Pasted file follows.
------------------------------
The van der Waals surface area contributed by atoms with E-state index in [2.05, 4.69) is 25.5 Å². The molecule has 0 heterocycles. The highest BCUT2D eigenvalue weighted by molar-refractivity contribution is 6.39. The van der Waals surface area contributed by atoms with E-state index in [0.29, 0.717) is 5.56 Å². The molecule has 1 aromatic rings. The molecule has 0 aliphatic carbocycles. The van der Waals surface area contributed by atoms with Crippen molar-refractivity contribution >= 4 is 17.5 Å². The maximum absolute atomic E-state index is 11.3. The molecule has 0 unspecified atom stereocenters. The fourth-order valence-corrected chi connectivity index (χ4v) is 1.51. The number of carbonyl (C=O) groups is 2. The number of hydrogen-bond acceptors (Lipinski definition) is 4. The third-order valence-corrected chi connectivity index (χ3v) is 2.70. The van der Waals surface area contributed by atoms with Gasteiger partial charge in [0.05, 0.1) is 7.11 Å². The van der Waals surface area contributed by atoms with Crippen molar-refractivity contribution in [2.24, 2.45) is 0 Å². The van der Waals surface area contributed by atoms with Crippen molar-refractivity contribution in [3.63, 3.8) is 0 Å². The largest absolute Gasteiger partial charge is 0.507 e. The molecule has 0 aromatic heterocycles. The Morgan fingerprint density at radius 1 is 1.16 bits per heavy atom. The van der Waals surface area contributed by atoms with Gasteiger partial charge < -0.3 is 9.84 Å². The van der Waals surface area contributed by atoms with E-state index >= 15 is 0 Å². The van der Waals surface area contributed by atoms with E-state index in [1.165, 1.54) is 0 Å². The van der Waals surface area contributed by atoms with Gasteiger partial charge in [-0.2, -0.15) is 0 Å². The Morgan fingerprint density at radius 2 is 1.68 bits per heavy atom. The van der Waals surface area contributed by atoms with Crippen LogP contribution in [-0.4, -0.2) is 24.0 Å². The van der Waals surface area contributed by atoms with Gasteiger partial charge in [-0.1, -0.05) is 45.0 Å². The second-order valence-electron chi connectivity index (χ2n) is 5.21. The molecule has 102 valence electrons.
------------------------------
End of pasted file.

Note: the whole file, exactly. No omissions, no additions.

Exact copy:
The van der Waals surface area contributed by atoms with E-state index in [2.05, 4.69) is 25.5 Å². The molecule has 0 heterocycles. The highest BCUT2D eigenvalue weighted by molar-refractivity contribution is 6.39. The van der Waals surface area contributed by atoms with E-state index in [0.29, 0.717) is 5.56 Å². The molecule has 1 aromatic rings. The molecule has 0 aliphatic carbocycles. The van der Waals surface area contributed by atoms with Crippen molar-refractivity contribution >= 4 is 17.5 Å². The maximum absolute atomic E-state index is 11.3. The molecule has 0 unspecified atom stereocenters. The fourth-order valence-corrected chi connectivity index (χ4v) is 1.51. The number of carbonyl (C=O) groups is 2. The number of hydrogen-bond acceptors (Lipinski definition) is 4. The third-order valence-corrected chi connectivity index (χ3v) is 2.70. The van der Waals surface area contributed by atoms with Gasteiger partial charge in [0.05, 0.1) is 7.11 Å². The van der Waals surface area contributed by atoms with Crippen molar-refractivity contribution in [2.24, 2.45) is 0 Å². The van der Waals surface area contributed by atoms with Crippen molar-refractivity contribution in [3.63, 3.8) is 0 Å². The largest absolute Gasteiger partial charge is 0.507 e. The molecule has 0 aromatic heterocycles. The Morgan fingerprint density at radius 1 is 1.16 bits per heavy atom. The van der Waals surface area contributed by atoms with Gasteiger partial charge < -0.3 is 9.84 Å². The van der Waals surface area contributed by atoms with E-state index >= 15 is 0 Å². The van der Waals surface area contributed by atoms with E-state index in [1.165, 1.54) is 0 Å². The van der Waals surface area contributed by atoms with Gasteiger partial charge in [-0.2, -0.15) is 0 Å². The Morgan fingerprint density at radius 2 is 1.68 bits per heavy atom. The van der Waals surface area contributed by atoms with Crippen LogP contribution in [-0.4, -0.2) is 24.0 Å². The van der Waals surface area contributed by atoms with Gasteiger partial charge in [-0.1, -0.05) is 45.0 Å². The second-order valence-electron chi connectivity index (χ2n) is 5.21. The molecule has 102 valence electrons.